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Next year, President Barack Obama and the solidly Democratic Congress can pass legislation that provides universal healthcare, establishes a sustainable energy program, reforms labor laws and restores environmental safeguards.
In addition, the current economic crisis gives progressives an opportunity to pursue institutional reforms that have previously been off the table. We have nationalized elements of our financial system, but its institutions remain unresponsive to the needs of the American people. How can we hold the banks that we now own accountable? What adjustments can we make in our economic model so that the tremendous productivity of American workers will translate into higher wages and better lives?
We can also put on the agenda issues that were ignored during the presidential campaign. To give three examples:
First, the crisis in urban communities, where a generation of young men – who are denied opportunities that many Americans take for granted – are shackled to a broken criminal justice system.
Second, the foolish drug laws that provide the human-fuel for the prison-industrial complex and wreak political havoc in Latin America and elsewhere.
Third, a short-sighted national transportation policy that revolves around cars and trucks, and the haphazard sprawl that reliance engenders.
Can we resist the deficit hawks in both major parties and make the public investments in infrastructure and social services that we desperately need to pull us out of this recession? With our government having obviously failed to serve and protect, dare we dream to revive what 100 years ago was known in Midwestern cities as “sewer socialism.”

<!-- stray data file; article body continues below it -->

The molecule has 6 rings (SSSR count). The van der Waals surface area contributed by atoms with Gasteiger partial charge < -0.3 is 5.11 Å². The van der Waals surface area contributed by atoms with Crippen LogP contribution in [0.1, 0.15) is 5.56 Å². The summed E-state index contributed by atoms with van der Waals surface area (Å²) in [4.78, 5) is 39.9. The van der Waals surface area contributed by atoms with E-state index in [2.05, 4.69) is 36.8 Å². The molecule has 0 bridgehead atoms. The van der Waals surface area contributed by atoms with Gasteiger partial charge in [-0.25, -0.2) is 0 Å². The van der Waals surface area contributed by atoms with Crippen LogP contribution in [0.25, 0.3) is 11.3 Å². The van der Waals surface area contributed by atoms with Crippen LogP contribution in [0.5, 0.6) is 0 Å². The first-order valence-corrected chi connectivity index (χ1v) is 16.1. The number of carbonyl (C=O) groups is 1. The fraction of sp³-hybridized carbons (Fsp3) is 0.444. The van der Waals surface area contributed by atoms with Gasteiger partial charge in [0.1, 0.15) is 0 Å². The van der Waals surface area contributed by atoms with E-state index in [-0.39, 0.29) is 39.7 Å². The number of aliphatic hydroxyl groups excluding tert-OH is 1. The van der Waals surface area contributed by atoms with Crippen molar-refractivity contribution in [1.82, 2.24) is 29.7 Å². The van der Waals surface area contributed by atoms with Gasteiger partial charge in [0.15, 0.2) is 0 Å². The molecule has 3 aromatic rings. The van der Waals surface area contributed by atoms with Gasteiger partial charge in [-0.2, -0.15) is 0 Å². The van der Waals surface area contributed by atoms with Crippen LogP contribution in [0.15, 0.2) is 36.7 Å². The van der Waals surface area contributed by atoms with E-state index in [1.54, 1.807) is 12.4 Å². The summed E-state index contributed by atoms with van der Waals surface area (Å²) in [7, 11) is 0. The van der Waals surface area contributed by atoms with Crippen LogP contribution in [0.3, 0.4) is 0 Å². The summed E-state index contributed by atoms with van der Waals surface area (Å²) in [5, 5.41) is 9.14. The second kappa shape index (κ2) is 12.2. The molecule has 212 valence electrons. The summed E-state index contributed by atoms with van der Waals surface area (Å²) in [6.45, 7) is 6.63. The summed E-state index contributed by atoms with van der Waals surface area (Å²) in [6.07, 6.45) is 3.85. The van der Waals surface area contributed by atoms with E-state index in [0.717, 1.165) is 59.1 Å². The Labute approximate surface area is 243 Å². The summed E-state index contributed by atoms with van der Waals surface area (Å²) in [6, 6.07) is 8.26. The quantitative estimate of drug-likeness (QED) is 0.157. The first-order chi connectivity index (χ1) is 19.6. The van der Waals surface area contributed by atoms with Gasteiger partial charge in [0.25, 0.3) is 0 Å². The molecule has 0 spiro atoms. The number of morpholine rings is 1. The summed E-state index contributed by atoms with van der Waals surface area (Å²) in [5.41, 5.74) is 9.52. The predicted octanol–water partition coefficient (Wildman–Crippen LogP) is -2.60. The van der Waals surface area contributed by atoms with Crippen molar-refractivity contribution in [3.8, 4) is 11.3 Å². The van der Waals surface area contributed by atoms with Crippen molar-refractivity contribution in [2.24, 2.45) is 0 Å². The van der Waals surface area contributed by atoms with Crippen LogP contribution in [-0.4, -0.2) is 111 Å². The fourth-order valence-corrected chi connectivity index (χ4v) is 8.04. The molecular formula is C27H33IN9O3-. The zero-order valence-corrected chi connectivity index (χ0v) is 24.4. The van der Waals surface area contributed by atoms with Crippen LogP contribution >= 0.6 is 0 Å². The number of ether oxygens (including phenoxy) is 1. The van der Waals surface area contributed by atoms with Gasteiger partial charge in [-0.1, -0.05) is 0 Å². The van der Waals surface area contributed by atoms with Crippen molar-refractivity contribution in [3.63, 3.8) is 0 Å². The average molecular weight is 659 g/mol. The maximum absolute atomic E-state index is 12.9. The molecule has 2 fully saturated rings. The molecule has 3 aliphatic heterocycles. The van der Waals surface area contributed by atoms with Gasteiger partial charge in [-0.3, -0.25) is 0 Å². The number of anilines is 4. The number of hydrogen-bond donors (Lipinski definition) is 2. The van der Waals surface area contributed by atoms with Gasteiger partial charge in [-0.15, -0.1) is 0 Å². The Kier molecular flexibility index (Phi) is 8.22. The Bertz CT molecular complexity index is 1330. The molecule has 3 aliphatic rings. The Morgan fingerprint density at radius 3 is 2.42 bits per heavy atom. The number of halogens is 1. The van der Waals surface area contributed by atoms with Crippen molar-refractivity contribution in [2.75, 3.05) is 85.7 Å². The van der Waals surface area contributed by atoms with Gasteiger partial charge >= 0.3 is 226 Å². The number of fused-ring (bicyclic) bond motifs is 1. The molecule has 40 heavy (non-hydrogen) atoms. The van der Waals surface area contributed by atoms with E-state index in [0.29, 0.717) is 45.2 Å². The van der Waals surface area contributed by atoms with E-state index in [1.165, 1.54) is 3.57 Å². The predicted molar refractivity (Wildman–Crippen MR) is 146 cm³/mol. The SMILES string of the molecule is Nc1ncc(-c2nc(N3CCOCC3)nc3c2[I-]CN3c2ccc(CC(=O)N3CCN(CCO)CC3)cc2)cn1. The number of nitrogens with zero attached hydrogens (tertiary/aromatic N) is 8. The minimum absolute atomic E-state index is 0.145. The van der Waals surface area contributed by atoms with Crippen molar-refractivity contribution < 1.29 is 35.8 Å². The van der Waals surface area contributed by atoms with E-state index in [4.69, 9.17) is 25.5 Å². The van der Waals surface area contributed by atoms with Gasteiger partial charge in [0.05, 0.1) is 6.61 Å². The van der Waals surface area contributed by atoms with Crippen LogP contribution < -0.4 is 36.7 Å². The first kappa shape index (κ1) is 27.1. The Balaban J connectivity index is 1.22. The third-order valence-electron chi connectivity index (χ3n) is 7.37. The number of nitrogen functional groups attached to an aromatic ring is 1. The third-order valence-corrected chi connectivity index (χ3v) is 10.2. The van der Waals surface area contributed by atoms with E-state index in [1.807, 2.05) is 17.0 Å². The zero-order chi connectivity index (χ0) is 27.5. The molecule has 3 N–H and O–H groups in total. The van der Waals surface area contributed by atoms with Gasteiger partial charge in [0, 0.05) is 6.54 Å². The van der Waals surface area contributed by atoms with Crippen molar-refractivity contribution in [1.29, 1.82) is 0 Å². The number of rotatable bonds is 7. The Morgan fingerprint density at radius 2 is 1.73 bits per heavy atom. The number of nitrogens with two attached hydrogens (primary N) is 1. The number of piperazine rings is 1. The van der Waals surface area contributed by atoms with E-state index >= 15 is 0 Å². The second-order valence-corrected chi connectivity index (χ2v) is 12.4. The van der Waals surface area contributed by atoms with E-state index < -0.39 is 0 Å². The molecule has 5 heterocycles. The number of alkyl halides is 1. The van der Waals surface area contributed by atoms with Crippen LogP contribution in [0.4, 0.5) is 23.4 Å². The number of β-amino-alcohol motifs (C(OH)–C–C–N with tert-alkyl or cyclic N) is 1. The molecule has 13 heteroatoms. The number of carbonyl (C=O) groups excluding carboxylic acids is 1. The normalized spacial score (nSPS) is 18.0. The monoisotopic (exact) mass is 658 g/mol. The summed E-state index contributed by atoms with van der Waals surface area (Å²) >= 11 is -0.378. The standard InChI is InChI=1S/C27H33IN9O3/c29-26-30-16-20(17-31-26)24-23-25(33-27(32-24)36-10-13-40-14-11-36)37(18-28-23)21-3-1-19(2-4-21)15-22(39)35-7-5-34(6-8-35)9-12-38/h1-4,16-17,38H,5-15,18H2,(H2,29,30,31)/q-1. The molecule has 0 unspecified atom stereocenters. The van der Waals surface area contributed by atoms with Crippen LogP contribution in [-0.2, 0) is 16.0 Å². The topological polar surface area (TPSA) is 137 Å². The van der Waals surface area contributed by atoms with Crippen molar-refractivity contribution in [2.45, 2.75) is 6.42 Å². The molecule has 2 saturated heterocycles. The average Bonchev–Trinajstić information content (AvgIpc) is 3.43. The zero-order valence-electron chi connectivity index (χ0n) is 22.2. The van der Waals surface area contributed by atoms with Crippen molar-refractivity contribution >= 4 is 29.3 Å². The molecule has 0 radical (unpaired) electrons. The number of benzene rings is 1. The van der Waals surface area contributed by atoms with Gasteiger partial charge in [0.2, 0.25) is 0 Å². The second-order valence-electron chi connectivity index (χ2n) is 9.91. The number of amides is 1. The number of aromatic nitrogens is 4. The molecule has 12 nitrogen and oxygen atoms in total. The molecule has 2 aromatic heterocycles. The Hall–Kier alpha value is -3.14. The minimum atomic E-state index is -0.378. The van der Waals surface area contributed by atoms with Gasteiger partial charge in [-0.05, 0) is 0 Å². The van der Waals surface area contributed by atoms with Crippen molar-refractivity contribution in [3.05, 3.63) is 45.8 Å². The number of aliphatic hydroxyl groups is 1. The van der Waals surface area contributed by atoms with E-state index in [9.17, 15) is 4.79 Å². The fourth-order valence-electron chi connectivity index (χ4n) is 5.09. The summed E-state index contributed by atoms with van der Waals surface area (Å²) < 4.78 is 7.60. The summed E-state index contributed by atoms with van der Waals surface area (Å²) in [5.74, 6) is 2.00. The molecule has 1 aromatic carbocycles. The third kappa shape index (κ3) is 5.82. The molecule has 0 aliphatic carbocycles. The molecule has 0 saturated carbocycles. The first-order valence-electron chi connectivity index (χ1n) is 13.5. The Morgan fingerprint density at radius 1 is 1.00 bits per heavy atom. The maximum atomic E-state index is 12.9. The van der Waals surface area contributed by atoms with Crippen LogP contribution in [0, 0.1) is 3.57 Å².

Respectable pundits and editorial boards will demand that Obama be “responsible” and curb spending. But fiscal austerity will only deepen this economic downturn, and the stern sermons of these neo-Hooverians ought to be cheerfully ignored.
The election of Obama shows us, people have power.
Yes, we can do all of the above. But will we?
The multiracial, progressive electorate that put Obama in the White House cannot rest on its November laurels.
The Republican right will sic their wily attack dogs on him. We must beat them off.
K‑street’s corporate lobbyists (a number of whom are Democrats) are already greasing their propaganda machines to prevent Obama from using his mandate to disrupt the status quo. We must put a wrench in their works.
The mavens of the mainstream media, “schoolmasters of the people,” will try to ensure that Obama’s promised “change” remains framed within the confines of conventional wisdom. We must remember that, as Obama said, “change doesn’t come from the top down, it comes from the bottom up.”
Our job is to support Obama as he makes good on his promises and hold him to account if he does not. The coalition of war-weary, recession-battered voters that gave him the presidency deserves no less.
Through the next four years, In These Times will, as our mission statement puts it, “provide an accessible forum for debate about the public policies that shape our future.”
We will work to expand the national discourse to address the hopes and aspirations of those Americans, who said on Nov. 4, “Yes, we can,” and changed history.
We surveyed thousands of readers and asked what they would like to see in a monthly giving program. Many of you expressed interest in magazine subscriptions, gift subscriptions, tote bags, events and books —and we’ve added all of those. Some of you said that cost was an issue, so we’ve kept our starting tier at just $5 a month—less than 17 cents a day.
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Joel Bleifuss, a former director of the Peace Studies Program at the University of Missouri-Columbia, is the editor & publisher of In These Times, where he has worked since October 1986.